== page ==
Tag Archives: context clues/focus on one word

Proliferate (vi/vt)

Since it’s Merriam-Webster’s Word of the Day today, and I am on a two-hour delay for the start of the school day, circumstances both permit and require me to off this context clues worksheet on the verb proliferate. Merriam-Webster says it is used both intransitively and transitively, although I don’t know that I have ever used it transitively.

Would it look and sound like this? “The lobbyist from Big Bummer proliferated legislation promoting bad vibes wherever he went.”

If you find typos in this document, I would appreciate a notification. And, as always, if you find this material useful in your practice, I would be grateful to hear what you think of it. I seek your peer review.

Cultural Literacy: Burn the Midnight Oil

As students head off to college, teachers probably should explain to them the cognitive science research on “cramming” as a method of studying, i.e. that it is basically useless and mostly exhausting. Perhaps this Cultural Literacy worksheet on the idiom burn the midnight oil would serve as an elegant way to kill two birds with one stone: teach students a new idiomatic expression, and urge them to pace themselves when studying.

If you find typos in this document, I would appreciate a notification. And, as always, if you find this material useful in your practice, I would be grateful to hear what you think of it. I seek your peer review.

Foray (n)

Last weekend it was one of Merriam-Webster’s words of the day, so here is a context clues worksheet on the noun foray. The word is in common enough usage, and more importantly is a word that, for an abstraction, has strong concrete properties. It is in common enough usage that it’s a word students ought to know by the time they graduate high school, I submit.

If you find typos in this document, I would appreciate a notification. And, as always, if you find this material useful in your practice, I would be grateful to hear what you think of it. I seek your peer review.

Sleuth (vt/vi)

OK, I’m on a break between professional development session. Because it is Merriam-Webster’s Word of the Day today, here is a context clues worksheet on sleuth as a verb, which is used both transitively and intransitively.

If you find typos in this document, I would appreciate a notification. And, as always, if you find this material useful in your practice, I would be grateful to hear what you think of it. I seek your peer review.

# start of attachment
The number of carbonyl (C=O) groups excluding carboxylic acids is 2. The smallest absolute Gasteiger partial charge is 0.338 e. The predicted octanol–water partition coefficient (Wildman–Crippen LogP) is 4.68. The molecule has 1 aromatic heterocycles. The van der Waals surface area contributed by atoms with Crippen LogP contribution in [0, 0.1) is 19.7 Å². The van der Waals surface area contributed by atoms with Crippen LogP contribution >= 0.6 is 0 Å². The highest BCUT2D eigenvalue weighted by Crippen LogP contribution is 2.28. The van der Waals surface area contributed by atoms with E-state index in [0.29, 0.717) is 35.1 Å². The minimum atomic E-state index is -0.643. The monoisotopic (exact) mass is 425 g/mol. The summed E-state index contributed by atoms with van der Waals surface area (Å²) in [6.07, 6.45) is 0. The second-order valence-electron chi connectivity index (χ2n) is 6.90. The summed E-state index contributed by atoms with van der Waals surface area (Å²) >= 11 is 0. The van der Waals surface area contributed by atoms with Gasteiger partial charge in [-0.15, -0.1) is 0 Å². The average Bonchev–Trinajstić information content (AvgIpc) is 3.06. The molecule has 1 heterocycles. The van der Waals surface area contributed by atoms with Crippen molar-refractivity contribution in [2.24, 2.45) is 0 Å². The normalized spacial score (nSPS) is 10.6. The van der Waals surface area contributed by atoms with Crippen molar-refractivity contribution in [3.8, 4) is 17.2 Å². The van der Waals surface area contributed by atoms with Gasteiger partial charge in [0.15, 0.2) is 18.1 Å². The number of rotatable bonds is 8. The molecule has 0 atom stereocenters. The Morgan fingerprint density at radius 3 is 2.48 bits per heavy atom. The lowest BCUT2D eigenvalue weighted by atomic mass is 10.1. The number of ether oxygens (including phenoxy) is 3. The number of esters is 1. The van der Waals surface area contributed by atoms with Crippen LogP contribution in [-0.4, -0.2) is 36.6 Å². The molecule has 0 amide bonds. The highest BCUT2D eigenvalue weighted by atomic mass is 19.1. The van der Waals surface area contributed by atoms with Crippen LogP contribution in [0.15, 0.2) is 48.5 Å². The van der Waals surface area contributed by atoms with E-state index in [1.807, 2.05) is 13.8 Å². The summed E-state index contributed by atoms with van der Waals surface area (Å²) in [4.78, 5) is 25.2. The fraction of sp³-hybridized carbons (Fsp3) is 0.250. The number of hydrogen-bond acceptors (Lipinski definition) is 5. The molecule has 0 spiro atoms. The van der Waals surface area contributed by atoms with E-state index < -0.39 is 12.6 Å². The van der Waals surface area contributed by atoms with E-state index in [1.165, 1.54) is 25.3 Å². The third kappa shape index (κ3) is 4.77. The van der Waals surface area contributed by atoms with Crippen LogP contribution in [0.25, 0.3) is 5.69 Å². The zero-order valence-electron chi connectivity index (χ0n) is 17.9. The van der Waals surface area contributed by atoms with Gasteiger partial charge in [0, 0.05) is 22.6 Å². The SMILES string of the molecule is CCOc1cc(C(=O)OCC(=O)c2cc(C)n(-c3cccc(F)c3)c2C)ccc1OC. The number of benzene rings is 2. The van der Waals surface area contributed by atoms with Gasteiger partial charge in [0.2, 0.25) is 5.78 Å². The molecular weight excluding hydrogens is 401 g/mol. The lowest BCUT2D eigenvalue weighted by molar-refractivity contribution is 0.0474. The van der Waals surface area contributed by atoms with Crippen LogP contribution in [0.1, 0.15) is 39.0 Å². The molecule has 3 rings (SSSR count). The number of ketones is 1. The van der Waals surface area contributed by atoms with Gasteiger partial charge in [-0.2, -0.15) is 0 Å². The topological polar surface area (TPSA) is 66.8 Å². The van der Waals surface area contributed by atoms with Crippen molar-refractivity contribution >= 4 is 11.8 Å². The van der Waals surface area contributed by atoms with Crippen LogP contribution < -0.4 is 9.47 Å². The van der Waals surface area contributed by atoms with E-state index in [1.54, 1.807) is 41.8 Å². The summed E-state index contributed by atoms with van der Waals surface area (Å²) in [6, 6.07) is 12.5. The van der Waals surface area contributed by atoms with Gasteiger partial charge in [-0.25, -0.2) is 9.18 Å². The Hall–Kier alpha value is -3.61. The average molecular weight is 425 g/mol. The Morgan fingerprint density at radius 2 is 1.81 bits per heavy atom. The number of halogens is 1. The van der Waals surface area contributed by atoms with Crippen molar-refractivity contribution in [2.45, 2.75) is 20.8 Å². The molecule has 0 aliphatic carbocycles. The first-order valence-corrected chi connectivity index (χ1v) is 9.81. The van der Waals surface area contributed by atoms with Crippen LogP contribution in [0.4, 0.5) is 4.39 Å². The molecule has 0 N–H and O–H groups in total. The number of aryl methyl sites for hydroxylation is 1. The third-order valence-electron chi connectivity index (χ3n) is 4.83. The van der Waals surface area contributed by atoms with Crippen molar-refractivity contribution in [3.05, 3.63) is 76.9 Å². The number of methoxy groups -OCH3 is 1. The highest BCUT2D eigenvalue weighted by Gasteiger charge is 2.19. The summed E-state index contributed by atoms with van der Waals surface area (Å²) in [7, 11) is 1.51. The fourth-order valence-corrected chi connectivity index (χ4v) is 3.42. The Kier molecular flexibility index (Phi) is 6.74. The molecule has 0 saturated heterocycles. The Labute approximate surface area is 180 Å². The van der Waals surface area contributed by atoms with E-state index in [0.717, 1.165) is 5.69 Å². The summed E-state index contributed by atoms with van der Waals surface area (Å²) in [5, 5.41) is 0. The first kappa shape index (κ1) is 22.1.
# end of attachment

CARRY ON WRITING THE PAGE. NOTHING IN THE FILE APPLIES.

Adjudicate (vt/vi)

Here is a context clues worksheet on the verb adjudicate, which is used both transitively, and intransitively. It seems like a word that could usefully find its way into the lexicons of teenagers.

If you find typos in this document, I would appreciate a notification. And, as always, if you find this material useful in your practice, I would be grateful to hear what you think of it. I seek your peer review.

Myopic (adj)

While I’m not sure it’s a word high school students need to know, because it’s Merriam-Webster’s Word of the Day today, and I like a challenge here is a context clues worksheet on the adjective myopic. I found it difficult to create context whose contrast would clearly define the second meaning of this adjective, in the sense of “lacking in foresight or discernment : narrow in perspective and without concern for broader implications.” Maybe that’s because it’s Friday, and my pea brain hurts.

If you find typos in this document, I would appreciate a notification. And, as always, if you find this material useful in your practice, I would be grateful to hear what you think of it. I seek your peer review.

Wherewithal (n)

As it is in sufficiently active use in the lexicons of most educated people, I worked up this context clues worksheet on the noun wherewithal for use in the high school classroom. For an abstract noun, it has always struck me as surprisingly sturdy word.

If you find typos in this document, I would appreciate a notification. And, as always, if you find this material useful in your practice, I would be grateful to hear what you think of it. I seek your peer review.